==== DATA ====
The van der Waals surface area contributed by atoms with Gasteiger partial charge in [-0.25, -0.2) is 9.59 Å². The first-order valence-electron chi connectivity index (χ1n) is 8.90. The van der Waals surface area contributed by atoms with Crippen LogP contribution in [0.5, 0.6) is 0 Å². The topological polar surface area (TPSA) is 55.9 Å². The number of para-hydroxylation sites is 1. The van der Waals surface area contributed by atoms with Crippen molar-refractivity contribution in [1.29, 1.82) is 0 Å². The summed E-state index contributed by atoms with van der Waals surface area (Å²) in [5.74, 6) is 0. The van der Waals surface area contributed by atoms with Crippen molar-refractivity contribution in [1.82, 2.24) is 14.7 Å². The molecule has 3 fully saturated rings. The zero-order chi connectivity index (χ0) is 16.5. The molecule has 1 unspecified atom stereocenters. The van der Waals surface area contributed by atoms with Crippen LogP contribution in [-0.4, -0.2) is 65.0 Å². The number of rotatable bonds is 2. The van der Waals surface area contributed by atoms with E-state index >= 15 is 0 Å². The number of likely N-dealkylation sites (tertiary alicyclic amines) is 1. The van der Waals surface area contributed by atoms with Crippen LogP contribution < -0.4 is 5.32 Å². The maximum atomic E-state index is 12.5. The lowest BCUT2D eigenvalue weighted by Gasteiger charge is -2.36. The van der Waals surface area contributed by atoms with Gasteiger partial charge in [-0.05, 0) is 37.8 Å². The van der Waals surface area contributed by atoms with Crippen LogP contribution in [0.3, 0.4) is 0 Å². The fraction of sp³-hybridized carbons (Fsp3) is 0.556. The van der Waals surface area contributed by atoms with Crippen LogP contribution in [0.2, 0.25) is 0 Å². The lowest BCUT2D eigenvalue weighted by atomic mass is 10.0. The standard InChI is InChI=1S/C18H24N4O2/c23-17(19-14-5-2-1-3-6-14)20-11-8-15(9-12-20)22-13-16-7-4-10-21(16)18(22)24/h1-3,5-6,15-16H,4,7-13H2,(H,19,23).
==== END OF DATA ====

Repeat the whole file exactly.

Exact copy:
The van der Waals surface area contributed by atoms with Gasteiger partial charge in [-0.25, -0.2) is 9.59 Å². The first-order valence-electron chi connectivity index (χ1n) is 8.90. The van der Waals surface area contributed by atoms with Crippen LogP contribution in [0.5, 0.6) is 0 Å². The topological polar surface area (TPSA) is 55.9 Å². The number of para-hydroxylation sites is 1. The van der Waals surface area contributed by atoms with Crippen molar-refractivity contribution in [1.29, 1.82) is 0 Å². The summed E-state index contributed by atoms with van der Waals surface area (Å²) in [5.74, 6) is 0. The van der Waals surface area contributed by atoms with Crippen molar-refractivity contribution in [1.82, 2.24) is 14.7 Å². The molecule has 3 fully saturated rings. The zero-order chi connectivity index (χ0) is 16.5. The molecule has 1 unspecified atom stereocenters. The van der Waals surface area contributed by atoms with Crippen LogP contribution in [-0.4, -0.2) is 65.0 Å². The number of rotatable bonds is 2. The van der Waals surface area contributed by atoms with E-state index >= 15 is 0 Å². The number of likely N-dealkylation sites (tertiary alicyclic amines) is 1. The van der Waals surface area contributed by atoms with Crippen LogP contribution < -0.4 is 5.32 Å². The maximum atomic E-state index is 12.5. The lowest BCUT2D eigenvalue weighted by Gasteiger charge is -2.36. The van der Waals surface area contributed by atoms with Gasteiger partial charge in [-0.05, 0) is 37.8 Å². The van der Waals surface area contributed by atoms with Crippen LogP contribution in [0.3, 0.4) is 0 Å². The fraction of sp³-hybridized carbons (Fsp3) is 0.556. The van der Waals surface area contributed by atoms with Crippen LogP contribution in [0.2, 0.25) is 0 Å². The lowest BCUT2D eigenvalue weighted by atomic mass is 10.0. The standard InChI is InChI=1S/C18H24N4O2/c23-17(19-14-5-2-1-3-6-14)20-11-8-15(9-12-20)22-13-16-7-4-10-21(16)18(22)24/h1-3,5-6,15-16H,4,7-13H2,(H,19,23).